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On this episode we talk about the latest news that has...Ryzen from the tech world. Microsoft announces games as a service, @NextGen helps us talk about AMD and their new CPU and somewhere in here we have @Lucian04 talking to us about the salt mining business. We try to keep out Nintendo talk to a minimum but don't worry, we got lots of Nintendo talk on the next podcast! So join us as we have lots of stuffs to talk about in the latest edition of the D1Pcast! Join us in this thread to discuss the show! http://www.dayonepatch.com/index.php?/topic/141114-d1pcast-episode-24-stuff-has-ryzenft-nextgen-lucian04/
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â€œThere has been a lot of controversy lately on the subject of Artificial Intelligence (AI). However, some important elements appear to be missing in the debate so far. Professor Edward Frenkel will talk about the issues surrounding AI from the perspective of a mathematician, and a human. To what extent is it possible to represent reality by numbers and algorithms?â€
In his own words:
Interesting talk although I think Kurzweil et al. wouldnâ€™t care all that much (if they accepted his argument) that they cannot REALLY transfer our minds to computers. I think they just might go â€œEh, close enough, itâ€™s not me but something very similar to meâ€ and plow on ahead.
This thread is rather delayed from the with @ that inspired it, but here it is all the same.
Lets assume we have good reason to believe that a God exists, meaning, some kind of intelligent creator of the universe, but that we know absolutely nothing else about this God. We'll assume this because while I disagree, many people's arguments for God conclude at kind of this abstract level that some intelligent creator exists. So lets assume that's the case. Given that, on what grounds can we conclude that Christianity is sound set of beliefs to believe with high confidence. We can define Christianity as adding to the assumption that God exist the notion that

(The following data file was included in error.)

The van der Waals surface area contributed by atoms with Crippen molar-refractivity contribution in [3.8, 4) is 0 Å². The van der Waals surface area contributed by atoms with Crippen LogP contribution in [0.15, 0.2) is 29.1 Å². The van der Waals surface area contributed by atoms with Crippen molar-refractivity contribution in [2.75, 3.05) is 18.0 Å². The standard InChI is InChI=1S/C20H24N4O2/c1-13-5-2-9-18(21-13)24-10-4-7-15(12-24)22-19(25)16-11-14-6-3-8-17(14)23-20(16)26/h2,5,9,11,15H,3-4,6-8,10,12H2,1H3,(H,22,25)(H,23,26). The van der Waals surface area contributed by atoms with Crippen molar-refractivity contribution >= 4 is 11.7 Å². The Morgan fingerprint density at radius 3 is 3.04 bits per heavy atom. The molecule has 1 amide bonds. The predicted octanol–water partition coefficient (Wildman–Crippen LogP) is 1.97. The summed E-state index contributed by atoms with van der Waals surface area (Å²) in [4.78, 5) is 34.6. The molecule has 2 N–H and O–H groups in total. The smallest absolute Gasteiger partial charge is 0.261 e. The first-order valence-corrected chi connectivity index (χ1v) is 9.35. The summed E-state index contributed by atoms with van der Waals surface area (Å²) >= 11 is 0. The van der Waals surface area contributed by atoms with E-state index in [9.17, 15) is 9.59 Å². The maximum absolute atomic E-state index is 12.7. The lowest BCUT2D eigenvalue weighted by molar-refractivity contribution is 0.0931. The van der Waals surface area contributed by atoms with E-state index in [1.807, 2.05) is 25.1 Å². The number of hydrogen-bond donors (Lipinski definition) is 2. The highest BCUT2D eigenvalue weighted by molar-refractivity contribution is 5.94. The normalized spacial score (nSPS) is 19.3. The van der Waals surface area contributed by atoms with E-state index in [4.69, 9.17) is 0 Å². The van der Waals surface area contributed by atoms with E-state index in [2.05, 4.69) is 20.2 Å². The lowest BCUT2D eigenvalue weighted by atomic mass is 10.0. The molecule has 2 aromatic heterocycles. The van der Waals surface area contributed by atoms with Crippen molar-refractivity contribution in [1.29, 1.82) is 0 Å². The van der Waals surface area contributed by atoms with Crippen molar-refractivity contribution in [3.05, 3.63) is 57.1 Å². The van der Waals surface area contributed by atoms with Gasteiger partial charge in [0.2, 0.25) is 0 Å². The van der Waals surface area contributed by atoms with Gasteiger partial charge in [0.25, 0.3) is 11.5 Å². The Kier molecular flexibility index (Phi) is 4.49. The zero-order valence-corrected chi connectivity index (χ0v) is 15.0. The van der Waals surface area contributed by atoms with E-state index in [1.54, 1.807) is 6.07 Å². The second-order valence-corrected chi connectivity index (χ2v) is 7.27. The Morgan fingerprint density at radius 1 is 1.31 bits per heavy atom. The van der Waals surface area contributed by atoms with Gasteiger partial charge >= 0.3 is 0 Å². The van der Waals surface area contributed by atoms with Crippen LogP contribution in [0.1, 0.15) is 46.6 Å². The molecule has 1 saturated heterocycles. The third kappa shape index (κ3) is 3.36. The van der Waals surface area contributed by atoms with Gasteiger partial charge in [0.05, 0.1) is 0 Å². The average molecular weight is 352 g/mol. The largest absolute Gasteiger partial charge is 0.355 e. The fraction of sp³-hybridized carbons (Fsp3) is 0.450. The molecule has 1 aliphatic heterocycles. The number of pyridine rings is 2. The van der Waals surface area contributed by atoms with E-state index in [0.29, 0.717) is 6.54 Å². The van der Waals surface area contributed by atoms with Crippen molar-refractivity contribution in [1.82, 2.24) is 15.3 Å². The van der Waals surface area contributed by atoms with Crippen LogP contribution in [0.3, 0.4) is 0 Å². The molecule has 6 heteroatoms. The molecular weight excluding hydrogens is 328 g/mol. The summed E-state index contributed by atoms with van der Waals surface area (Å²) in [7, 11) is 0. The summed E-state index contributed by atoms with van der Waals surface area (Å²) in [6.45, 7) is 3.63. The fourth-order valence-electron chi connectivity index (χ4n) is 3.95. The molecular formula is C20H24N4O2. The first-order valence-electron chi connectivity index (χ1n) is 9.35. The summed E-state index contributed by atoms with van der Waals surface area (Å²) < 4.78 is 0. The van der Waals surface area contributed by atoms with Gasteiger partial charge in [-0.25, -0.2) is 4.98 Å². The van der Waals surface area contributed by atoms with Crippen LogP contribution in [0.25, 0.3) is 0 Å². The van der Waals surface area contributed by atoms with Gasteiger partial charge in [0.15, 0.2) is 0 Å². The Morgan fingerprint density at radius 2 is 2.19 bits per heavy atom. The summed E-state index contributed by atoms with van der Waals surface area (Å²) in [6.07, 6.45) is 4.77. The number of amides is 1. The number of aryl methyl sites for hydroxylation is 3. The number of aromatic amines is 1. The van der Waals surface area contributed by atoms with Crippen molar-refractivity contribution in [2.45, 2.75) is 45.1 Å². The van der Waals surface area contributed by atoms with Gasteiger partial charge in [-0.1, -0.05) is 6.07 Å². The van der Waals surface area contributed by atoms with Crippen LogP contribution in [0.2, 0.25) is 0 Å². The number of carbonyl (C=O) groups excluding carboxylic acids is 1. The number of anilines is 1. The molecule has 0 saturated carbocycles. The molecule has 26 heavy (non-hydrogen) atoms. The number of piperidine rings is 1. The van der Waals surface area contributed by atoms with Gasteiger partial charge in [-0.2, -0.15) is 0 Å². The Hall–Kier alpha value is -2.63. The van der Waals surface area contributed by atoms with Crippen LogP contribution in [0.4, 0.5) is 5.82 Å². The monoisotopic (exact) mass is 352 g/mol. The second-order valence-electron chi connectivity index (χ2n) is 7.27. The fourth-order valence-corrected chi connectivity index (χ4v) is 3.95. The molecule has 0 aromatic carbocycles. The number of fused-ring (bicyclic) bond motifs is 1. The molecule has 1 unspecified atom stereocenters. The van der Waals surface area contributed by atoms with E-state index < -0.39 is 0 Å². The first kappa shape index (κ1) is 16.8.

God is omnipotent,
actively communicated to man through Jesus in particular.
We could make 4 even more strong (e.g., Jesus was the result of immaculate conception and is God's will in human form) and we could consider adding additional ideas from Christianity, but lets leave it at these somewhat loose bounds to help facilitate the discussion. If you'd like to loosen those bounds even further, feel free to do so and just make it clear for what new bounds you're arguing.
Now, what you might say is that by reading the bible, praying, etc. you have an overwhelming intuition that these 4 properties are true that you simply cannot ignore. That's fine, but that is a very subjective reason and the purpose of this thread is to establish what rational grounds exist and whether given the assumption that God exists if we can get to high rationally substantiated confidence in those 4 additional premises. That said, if you are a Christian and think your subjective intuition is the only reason (that there are no rational grounds that support it with high confidence) or if you think your subjective intuition is at least a critical component for justifying your belief (that you cannot get there by rational reasoning alone), then please do state as such if for no other reason than it would be interesting to see how many Christians here feel that way.
I've talked to a lot of people about this in real life and the most popular answer by far I get from both religious and non religious people who believe in an afterlife is that they choose to believe they'll live on after death. Just wondering if the same is true of people here.
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